States is now threatened both by the leaders of member countries
who think it is doing too much and by those who think it is not doing
enough. The only thing those two sides seem to agree on is that
Moscow is to blame, either because the Russian government has used
the CIS as a cover for its own national agenda or because it has
neglected to promote the organization's development.
        Both views are very much on public display as leaders of the
12 former Soviet republics prepare for the upcoming CIS summit in
the Moldovan capital of Chisinau.
        On 13 October, Georgian President Eduard Shevardnadze said in
his weekly radio address that Tbilisi may soon look for other
partners if Moscow keeps ignoring Georgia's interests and
prerogatives as an independent country. He said Georgians are
increasingly angered by what he described as Moscow's crude
Soviet-style approach to Georgia and the other members of the CIS.
Shevardnadze also indicated that unless the Russian government
changed its approach to Georgia, he would look for other partners in
the West, all of whom, he stressed, have shown greater respect for
his country and its interests.
        The next day, Ukrainian President Leonid Kuchma took a
different tack, blaming the organization's failure squarely on
Moscow. Kuchma said that Russia had done little or nothing to
promote the CIS as an institution. Kuchma made those remarks
during his visit to Kazakhstan, whose leader, President Nursultan
Nazarbayev, has regularly urged that the CIS be strengthened and
possibly transformed into what he calls a Eurasian Union.
        At one level, this debate is simply a continuation of the one
that has spanned the almost six-year history of the CIS. In March, for
example, the presidents of Azerbaijan, Georgia, and Ukraine, who
have been promoting cooperation among themselves at the expense
of CIS ties, considered not attending a CIS summit to protest both
Russian actions and the suggestions by several Moscow analysts that
the Russian government take an even tougher line toward CIS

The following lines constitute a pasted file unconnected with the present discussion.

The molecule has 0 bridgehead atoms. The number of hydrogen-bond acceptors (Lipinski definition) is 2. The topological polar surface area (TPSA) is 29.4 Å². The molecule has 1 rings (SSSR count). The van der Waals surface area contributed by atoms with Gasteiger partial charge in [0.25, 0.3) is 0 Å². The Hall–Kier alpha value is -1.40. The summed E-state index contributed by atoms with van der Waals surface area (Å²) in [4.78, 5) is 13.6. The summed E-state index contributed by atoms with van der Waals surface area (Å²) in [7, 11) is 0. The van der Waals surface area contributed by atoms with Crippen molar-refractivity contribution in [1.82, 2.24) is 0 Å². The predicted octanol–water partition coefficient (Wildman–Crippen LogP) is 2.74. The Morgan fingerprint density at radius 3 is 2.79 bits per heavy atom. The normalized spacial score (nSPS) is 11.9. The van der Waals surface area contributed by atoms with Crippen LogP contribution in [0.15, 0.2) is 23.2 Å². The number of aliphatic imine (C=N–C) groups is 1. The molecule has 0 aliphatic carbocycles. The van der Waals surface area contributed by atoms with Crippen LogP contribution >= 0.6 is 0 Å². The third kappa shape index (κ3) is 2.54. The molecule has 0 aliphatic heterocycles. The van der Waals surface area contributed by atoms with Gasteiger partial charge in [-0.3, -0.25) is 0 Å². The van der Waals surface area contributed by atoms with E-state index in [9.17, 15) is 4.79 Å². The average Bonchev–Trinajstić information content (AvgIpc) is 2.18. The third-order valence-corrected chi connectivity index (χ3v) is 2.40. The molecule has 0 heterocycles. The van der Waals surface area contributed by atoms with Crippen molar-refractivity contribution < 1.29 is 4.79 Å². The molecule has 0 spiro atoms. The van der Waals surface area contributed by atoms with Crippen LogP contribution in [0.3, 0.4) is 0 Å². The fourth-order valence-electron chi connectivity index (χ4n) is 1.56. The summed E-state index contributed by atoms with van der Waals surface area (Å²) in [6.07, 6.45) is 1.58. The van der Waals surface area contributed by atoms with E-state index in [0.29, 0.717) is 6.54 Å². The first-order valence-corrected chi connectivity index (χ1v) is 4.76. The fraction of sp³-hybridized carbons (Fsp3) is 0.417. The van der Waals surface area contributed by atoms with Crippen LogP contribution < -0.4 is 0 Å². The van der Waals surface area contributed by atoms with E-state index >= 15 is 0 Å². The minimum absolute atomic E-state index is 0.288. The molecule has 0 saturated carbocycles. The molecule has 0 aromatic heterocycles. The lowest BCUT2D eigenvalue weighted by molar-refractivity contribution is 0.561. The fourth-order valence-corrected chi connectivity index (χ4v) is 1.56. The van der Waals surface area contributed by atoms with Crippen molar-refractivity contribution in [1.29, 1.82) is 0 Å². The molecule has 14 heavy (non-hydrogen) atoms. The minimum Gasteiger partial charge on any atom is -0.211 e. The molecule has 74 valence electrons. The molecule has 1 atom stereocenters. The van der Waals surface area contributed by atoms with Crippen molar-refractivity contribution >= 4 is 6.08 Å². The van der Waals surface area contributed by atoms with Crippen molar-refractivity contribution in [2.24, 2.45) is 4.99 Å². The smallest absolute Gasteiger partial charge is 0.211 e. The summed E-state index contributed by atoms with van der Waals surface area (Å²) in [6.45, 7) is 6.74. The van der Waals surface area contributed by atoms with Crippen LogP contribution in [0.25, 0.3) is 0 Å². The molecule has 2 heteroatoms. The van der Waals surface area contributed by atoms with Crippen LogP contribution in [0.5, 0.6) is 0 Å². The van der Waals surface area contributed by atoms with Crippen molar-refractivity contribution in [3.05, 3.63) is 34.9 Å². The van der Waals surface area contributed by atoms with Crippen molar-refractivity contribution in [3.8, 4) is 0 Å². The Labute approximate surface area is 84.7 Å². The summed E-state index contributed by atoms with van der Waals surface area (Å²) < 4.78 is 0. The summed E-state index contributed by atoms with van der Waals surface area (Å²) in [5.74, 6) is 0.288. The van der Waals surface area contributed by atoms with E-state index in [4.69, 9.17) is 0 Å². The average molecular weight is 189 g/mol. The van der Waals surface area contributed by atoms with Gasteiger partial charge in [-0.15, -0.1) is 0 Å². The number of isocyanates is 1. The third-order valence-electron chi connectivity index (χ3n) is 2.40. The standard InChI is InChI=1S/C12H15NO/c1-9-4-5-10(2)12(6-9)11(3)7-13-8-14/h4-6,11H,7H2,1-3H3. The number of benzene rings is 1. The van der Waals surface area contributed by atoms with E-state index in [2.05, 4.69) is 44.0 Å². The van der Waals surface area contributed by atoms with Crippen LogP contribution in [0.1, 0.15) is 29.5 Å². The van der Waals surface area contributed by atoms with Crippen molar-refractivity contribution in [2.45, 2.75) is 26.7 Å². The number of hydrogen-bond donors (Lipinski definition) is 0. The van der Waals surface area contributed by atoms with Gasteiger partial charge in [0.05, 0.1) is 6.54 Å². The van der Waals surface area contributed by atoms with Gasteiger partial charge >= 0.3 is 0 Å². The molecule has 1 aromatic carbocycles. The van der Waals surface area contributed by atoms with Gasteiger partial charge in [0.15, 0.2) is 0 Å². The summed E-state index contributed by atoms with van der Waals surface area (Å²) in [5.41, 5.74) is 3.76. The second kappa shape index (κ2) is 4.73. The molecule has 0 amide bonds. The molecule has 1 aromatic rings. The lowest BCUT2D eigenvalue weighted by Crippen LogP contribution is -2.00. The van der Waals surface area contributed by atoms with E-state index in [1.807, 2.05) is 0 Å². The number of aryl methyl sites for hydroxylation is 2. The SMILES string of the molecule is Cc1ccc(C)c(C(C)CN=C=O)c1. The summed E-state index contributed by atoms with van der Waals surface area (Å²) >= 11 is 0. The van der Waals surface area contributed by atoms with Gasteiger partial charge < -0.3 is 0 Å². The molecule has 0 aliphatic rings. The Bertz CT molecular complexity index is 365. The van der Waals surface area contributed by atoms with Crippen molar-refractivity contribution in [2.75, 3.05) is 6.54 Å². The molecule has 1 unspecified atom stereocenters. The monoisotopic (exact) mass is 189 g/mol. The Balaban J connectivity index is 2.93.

countries.
        But the problems are deeper than that, reflecting divisions
inherent in the organization from the outset.
        Since the creation of the CIS in December 1991, some of its
members have viewed the organization as a kind of divorce court, an
institution that would allow them to negotiate the division of spoils
from the former Soviet Union. Other countries have hoped the
organization would serve as the basis either for continued
cooperation among the former Soviet republics or even for their
reintegration into a single political system.
        Neither side has been happy with what has happened, but the
reasons for their unhappiness vary widely and often in unexpected
ways. Some of the biggest advocates of the CIS, such as Kazakhstan's
Nazarbayev, have wanted a tighter organization not so much in order
to return to Russian domination but rather to rule out that possibility
by establishing rules Moscow would have to follow. And some of the
biggest opponents of improving CIS operation, including many in the
Russian capital, have opposed developing the organization in that
direction lest it restrict Moscow's freedom of action in dealing with
its neighbors.
        Thus, while many Russian officials have claimed that the CIS is
a regional security organization, they have been unwilling to fully
respect the rights of non-Russian countries, including Georgia, with
regard to the basing of troops and other matters.
        At another level, however, the arguments now being advanced
by Shevardnadze, Kuchma, and other leaders of CIS member states
may have more profound consequences. On the one hand, they could
lead to a new agreement among the current states, one covering
fewer issues but covering those in greater detail. This would
formalize something that has been true but has gone largely
unrecognized: namely, the 12 member countries are increasingly
independent and are not interested in a single plan for reintegration
sponsored by Moscow.
        On the other hand, those arguments could prompt current
members to decide, as Shevardnadze has suggested, that some
countries beyond the borders of the former Soviet Union are far
more reliable partners. Either of those developments would spell the
end of the CIS as it has existed until now.
        At the upcoming meeting in Chisinau, the first development is
by far the more likely outcome. But the second is also possible, and
Russian policy may even be promoting it. In addition to the actions
about which both Shevardnadze and Kuchma have complained,
Moscow is currently subverting the CIS by forming various bilateral
and multilateral relations with CIS member states, thus calling into
question the utility of the organization.
        As a result, the days of the Commonwealth of Independent
States now appear to be numbered. The only question still open is
whether it ends with a bang or a whimper.